But what I was arguing earlier is that all the times the Lord’s Supper is said to be taken is inside a church body. The people in the church were baptized then they partook of the Supper.

    You also see this in the Patrisitc era. One’s first communion came right after their baptism. Beore that they could not receive it.

    I do not know of any Medieval or Reformation theologian to change that last statement. And I know of no modern theolgian (of any weight at least) who disagrees with the statement that one needs to be baptized before one can partake of communion. Please tell me if I am wrong.

    So all of tradition goes agasint the notion that one can partake of communion before baptism.

    Personally I do not see how it makes any sense to do so. I cna understand letting someone partake of the LS even if he was not baptized in your church. But to have never been baptized? I have never heard of that and I do not see how it makes sense. How can one be in communion with the others in the church without also being baptized?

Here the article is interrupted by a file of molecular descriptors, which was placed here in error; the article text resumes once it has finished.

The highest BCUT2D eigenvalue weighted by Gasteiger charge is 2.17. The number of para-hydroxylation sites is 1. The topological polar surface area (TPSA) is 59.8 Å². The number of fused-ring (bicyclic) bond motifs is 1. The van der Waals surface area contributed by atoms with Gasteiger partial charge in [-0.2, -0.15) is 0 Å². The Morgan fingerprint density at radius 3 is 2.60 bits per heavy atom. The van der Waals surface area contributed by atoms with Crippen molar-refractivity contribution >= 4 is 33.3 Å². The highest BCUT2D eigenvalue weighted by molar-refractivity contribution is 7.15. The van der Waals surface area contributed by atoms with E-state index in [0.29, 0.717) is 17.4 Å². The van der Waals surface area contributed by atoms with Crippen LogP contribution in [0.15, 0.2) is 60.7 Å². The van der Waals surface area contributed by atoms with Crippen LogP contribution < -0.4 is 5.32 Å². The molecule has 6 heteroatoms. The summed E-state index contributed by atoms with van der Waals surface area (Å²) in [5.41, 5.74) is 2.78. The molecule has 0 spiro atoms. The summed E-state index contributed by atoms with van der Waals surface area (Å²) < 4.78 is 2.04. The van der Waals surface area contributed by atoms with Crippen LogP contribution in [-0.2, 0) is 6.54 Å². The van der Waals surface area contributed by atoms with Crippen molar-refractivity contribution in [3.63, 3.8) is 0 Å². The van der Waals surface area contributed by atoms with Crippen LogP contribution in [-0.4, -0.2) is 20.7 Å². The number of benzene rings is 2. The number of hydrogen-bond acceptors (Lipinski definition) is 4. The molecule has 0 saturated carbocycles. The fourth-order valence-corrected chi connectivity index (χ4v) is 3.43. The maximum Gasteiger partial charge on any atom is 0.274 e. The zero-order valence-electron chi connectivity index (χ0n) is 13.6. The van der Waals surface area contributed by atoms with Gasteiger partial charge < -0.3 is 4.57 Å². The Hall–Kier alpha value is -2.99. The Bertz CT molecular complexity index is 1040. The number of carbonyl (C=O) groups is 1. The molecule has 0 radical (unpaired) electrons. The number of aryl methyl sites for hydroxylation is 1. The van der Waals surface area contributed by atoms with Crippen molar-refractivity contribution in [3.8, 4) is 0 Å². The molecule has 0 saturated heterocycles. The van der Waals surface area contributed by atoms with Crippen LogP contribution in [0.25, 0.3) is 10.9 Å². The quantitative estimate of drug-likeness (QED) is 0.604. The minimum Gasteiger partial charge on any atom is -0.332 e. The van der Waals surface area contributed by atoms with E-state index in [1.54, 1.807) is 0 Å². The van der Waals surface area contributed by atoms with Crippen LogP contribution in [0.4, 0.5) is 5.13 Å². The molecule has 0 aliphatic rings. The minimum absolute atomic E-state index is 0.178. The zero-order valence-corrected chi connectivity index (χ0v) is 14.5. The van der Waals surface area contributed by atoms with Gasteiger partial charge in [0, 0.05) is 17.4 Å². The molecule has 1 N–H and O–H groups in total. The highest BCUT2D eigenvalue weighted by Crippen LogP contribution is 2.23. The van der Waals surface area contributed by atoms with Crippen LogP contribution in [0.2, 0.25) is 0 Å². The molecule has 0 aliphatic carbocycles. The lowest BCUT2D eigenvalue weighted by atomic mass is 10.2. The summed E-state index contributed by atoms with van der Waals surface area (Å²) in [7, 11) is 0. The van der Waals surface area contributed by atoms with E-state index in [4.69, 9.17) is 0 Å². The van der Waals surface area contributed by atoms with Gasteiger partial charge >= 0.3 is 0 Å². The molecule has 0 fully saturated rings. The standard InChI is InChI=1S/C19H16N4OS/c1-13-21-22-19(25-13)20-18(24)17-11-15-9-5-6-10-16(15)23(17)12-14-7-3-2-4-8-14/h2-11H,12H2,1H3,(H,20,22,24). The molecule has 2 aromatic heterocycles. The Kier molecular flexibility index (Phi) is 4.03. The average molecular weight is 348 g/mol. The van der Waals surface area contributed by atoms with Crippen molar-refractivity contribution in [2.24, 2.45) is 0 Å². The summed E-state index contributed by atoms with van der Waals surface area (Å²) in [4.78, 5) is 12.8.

Would there be any real point to baptism if one can partake of communion before hand?

  38. Blackhaw-

    You make good, compelling arguments. Let me try and answer a few of your questions. First, you say “what I was arguing earlier is that all the times the Lord’s Supper is said to be taken is inside a church body.” My response would be, what about the first occasion of the Lord’s Supper? Were the disciples and Jesus in a church setting?

    Secondly, I would agree with your final point. It doesn’t make much sense to have someone taking the Lord’s Supper that hasn’t been baptized. As such, as a local church I could understand restricting it. However, while it makes sense to respond in this manner, it does not seem clear from a biblical perspective. Logical sense and biblical exegesis are separate things – as I know you are aware. From the perspective of our convention’s doctrinal statement, it simply seems to me to be inappropriate to be so strong (i.e. clear, forceful) about something that, while logical, is not necessarily clearly biblical.

    I’m not arguing that we shouldn’t have the right to restrict non-baptized folks from the Lord’s Supper, but rather that it seems a bit unfortunate that we would include such a clear statement in our doctrinal document that is simply unclear from a biblical perspective.